“I’m a progressive from San Francisco. Proud liberal,” she told reporters Tuesday. “I have my own kind of credibility on these subjects.”

Those close to Pelosi also say she’s no amateur. She’s dealt with several presidents during her three decades in the House, particularly the past 15 years as Democratic leader — and won’t hesitate to call out Trump in areas where they disagree, large and small.

Pelosi was the one who challenged Trump during his first sit-down with congressional leaders after becoming president. At the time, Trump repeated a debunked claim that he lost the popular vote because of voter fraud, upon which Pelosi spoke up to tell him that was false.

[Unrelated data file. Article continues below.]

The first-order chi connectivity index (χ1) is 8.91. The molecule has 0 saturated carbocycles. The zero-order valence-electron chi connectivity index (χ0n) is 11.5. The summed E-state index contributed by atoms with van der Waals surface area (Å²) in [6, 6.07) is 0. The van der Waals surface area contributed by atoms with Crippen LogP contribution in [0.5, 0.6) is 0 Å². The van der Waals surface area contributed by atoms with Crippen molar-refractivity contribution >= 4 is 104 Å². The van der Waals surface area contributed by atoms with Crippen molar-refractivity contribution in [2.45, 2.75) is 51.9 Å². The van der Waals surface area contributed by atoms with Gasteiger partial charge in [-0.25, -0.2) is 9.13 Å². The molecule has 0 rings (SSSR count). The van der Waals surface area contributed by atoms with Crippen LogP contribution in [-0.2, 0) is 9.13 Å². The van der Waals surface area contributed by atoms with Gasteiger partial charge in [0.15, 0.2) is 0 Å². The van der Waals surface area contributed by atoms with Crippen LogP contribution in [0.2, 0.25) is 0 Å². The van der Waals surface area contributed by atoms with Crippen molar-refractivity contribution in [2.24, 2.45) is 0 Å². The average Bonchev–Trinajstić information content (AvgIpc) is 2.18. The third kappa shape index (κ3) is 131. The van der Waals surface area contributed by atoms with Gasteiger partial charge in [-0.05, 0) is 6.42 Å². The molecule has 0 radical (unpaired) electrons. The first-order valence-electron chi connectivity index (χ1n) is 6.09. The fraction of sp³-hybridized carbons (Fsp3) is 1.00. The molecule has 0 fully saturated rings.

For his part, Trump has limited his attacks on Pelosi since coming into office, not targeting her with some of the viciousness that he’s hurled toward others who criticize him…

“[We] are always hopeful that we can find common ground, which we have a responsibility to do,” Pelosi told reporters. “If we can’t find it, we stand our ground.”…

***********

Apart from giving thanks for strong (if underappreciated) women, what’s on the agenda for the day?